Dan Le Sac Writes Digital

Dan Le Sac Writes: Subscriptions to musicians are a nice idea, but are they good value for money?

By | Published on Wednesday 18 November 2015

As the digital music sector goes through its big shift from sales to subscriptions, Bandcamp is busy bringing the subscription approach to direct-to-fan. But will fans pay a monthly fee to access any one artist’s subscriber-only content? And can the artist provide enough content to justify the price? Dan Le Sac likes the idea, though wonders whether it can really work.

Dan Le Sac

A couple of months back, Bandcamp opened its new subscription model to all artists on the platform. The set-up launched over a year ago to selected artists and it has seemingly gone well enough for them to roll it out across the site.

The idea is simple, we can now directly give sustained support to the artists we love by subscribing to their page on Bandcamp. In return – other than the warm fluffy feeling you get for being a good human being, a kind of heartburn but without the reflux feeling – a subscriber can get sub-only albums, early access to new material, demos and so on. Free shit basically, whatever treats the artist wants to give you.

Although to me this is a great idea, how will the average music lover justify giving just one artist Bandcamp’s suggested $20 dollars a year subscription fee when you can have literally millions of songs for $120 a year on Spotify? We could think of this model as Patreon tailored entirely towards music – crowdfunding with sustainability maybe – but when we look outside the music industry to other subscription models, it does seem like music lovers are getting the shitty end of the value-for-money stick.

Take Twitch.tv, the gaming website (formally Justin.tv) where people watch and interact with gamers. To you and my mother that may sound odd, but considering that there are websites in this world devoted to watching fully clothed Korean women eat their dinner – seriously, BBC Click did a segment on it – Twitch certainly isn’t the weirdest.

Twitch is free. Whether you’re a viewer or broadcaster. When a broadcaster grows to a certain size and has a decent number of concurrent viewers, they can become partnered with Twitch. In short, a partnered channel can earn ad revenue if they wish and its viewers can support the stream by paying an optional monthly subscription of $4.99 (of which half goes to the streamer).

Let’s be clear, there is no paywall between the viewer and the content. You can always watch for free, you don’t even require a Twitch account. Yet, even without a paywall, plenty of the 11,000 partnered broadcasters/streamers on the site earn enough to do it full time.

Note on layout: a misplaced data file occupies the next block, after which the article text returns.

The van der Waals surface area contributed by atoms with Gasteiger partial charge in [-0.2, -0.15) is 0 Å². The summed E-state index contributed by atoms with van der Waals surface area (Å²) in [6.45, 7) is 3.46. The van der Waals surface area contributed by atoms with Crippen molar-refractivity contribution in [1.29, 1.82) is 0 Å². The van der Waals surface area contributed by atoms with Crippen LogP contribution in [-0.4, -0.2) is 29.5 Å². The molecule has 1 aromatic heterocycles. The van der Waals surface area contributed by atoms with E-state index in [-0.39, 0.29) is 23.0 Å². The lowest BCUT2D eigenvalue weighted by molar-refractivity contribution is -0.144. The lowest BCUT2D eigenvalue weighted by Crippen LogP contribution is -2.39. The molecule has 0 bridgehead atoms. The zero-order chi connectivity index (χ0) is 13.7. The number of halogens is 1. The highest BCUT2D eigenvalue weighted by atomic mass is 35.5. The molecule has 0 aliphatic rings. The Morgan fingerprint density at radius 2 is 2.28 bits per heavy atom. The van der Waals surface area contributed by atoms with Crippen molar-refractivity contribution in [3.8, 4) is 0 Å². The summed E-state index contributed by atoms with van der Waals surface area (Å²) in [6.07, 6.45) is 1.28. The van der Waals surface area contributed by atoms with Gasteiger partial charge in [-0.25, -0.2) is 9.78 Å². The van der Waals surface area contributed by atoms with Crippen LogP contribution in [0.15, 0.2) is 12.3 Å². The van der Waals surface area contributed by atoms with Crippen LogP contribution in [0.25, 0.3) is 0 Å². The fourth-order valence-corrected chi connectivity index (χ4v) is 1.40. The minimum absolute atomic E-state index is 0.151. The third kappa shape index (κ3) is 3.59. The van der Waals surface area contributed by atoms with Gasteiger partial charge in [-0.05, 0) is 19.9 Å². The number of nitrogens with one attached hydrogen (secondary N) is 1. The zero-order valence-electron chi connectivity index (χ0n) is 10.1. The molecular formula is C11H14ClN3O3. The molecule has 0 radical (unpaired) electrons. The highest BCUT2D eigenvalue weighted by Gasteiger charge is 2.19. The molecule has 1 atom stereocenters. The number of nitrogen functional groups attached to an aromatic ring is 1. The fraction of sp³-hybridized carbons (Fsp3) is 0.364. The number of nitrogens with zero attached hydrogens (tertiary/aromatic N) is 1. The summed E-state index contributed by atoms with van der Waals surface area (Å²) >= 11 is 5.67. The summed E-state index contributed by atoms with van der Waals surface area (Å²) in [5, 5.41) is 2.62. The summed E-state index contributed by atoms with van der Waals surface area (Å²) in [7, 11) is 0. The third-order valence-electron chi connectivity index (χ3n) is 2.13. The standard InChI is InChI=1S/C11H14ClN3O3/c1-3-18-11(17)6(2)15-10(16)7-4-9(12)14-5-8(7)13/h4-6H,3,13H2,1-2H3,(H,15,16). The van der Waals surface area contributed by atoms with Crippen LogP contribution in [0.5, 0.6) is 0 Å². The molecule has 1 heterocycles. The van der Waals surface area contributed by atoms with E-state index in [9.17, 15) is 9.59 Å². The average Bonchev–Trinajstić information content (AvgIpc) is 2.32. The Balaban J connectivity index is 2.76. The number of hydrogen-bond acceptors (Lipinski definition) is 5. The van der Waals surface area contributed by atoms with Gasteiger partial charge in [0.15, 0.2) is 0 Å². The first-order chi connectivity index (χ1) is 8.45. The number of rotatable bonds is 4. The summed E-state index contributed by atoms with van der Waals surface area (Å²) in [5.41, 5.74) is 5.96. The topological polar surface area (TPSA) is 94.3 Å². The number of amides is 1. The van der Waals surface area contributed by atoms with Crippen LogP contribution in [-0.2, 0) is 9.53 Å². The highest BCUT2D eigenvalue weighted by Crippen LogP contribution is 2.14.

For example, Excessive Profanity, aka Cody Hargreaves, a variety streamer from Melbourne, earns his living from his entirely free content. The question is, why is Excessive Profanity’s occasionally foul mouthed content worth six albums a year to myself and upwards of a thousand other people?

In a good year, musically, I could potentially create one fully-formed LP, with maybe two EPs and access to demos for your 20 buck subscription on Bandcamp. That’s around two hours of content that you’ll listen to maybe 30 times over the course of twelve months – so 60 hours of entertainment.

Now compare that to Excessive Profanity, he streams on average 50 hours a week. That’s 50 hours of intelligent, engaging, downright funny content for free, or optionally 60 bucks a year if you’re one of those humans with a supportive, heart-shaped wallet. It would seem the value for money argument falls entirely on the side of “fuck musicians and their stupid faces”. But value for money isn’t everything, the things we love don’t always make sense to our wallets.

The point, the lesson that Twitch can teach musicians, is basically this: humans aren’t dicks, when given the opportunity to support someone they ultimately have respect for, they will support them, but we have to show faith in those humans in the first place.

So for me, if Bandcamp subscriptions are to work then there cannot be any paywalls. It’s scary to say it as an artist scrabbling around to pay his rent each month, but maybe we need to have faith in our audiences’ willingness to give us the opportunity to create. Maybe by giving away our content for free, or at least “pay what you want”, on a platform like Bandcamp, will make it possible for us to stop focusing on how hard piracy or streaming or fucking YouTube are screwing us, and finally get back to seeing that this is a relationship between us and the listener?

I know the formats are different, Twitch being akin to TV, and music happening out of sight until its finished, but for the audience it is the same, we want the people we respect and the things we enjoy to be respected and enjoyed by everyone. And ultimately we know that for all these beautiful things to continue to be created in this world we need to support the creators. What the creators need to learn, however, is to simply have faith that those who can help will.

To be clear, I’m fully aware that this is a fairly idealistic viewpoint and that in practice the music industry is too entrenched an organism to adopt this kind of change. But at a time when artists ranting on Twitter that it isn’t worth paying for music, because they don’t get paid anyway, is teaching the audience to be cynical, surely this kind of idealism is a way to stem the entropy our industry is facing.

The one thing I know – well I hope, anyway – is that, if I ever write another record good enough for people to hear, I am brave enough to give it away and let what happens happen.

Find Dan on Twitch using salty language and playing games badly at www.twitch.tv/danlesac_idiot